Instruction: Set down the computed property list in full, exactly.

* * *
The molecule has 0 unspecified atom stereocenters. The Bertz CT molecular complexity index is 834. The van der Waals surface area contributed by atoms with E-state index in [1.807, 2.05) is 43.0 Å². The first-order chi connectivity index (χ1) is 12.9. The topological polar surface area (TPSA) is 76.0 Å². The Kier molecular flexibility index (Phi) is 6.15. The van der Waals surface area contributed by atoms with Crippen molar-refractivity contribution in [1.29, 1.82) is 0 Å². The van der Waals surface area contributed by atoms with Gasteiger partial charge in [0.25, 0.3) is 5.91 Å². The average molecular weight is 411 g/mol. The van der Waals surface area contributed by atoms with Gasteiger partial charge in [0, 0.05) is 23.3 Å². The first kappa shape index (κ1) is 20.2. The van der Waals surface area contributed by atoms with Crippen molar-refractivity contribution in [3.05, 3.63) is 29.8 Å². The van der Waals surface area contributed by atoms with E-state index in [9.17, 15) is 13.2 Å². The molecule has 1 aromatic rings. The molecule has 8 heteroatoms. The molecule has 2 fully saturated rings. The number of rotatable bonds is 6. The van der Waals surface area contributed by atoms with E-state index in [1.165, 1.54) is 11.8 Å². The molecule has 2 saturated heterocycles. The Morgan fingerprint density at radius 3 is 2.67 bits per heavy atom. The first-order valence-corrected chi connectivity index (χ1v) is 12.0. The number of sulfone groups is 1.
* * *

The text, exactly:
The molecule has 0 unspecified atom stereocenters. The Bertz CT molecular complexity index is 834. The van der Waals surface area contributed by atoms with E-state index in [1.807, 2.05) is 43.0 Å². The first-order chi connectivity index (χ1) is 12.9. The topological polar surface area (TPSA) is 76.0 Å². The Kier molecular flexibility index (Phi) is 6.15. The van der Waals surface area contributed by atoms with Crippen molar-refractivity contribution in [1.29, 1.82) is 0 Å². The van der Waals surface area contributed by atoms with Gasteiger partial charge in [0.25, 0.3) is 5.91 Å². The average molecular weight is 411 g/mol. The van der Waals surface area contributed by atoms with Gasteiger partial charge in [0, 0.05) is 23.3 Å². The first kappa shape index (κ1) is 20.2. The van der Waals surface area contributed by atoms with Crippen molar-refractivity contribution in [3.05, 3.63) is 29.8 Å². The van der Waals surface area contributed by atoms with E-state index in [9.17, 15) is 13.2 Å². The molecule has 1 aromatic rings. The molecule has 8 heteroatoms. The molecule has 2 fully saturated rings. The number of rotatable bonds is 6. The van der Waals surface area contributed by atoms with E-state index in [1.165, 1.54) is 11.8 Å². The molecule has 2 saturated heterocycles. The Morgan fingerprint density at radius 3 is 2.67 bits per heavy atom. The first-order valence-corrected chi connectivity index (χ1v) is 12.0. The number of sulfone groups is 1.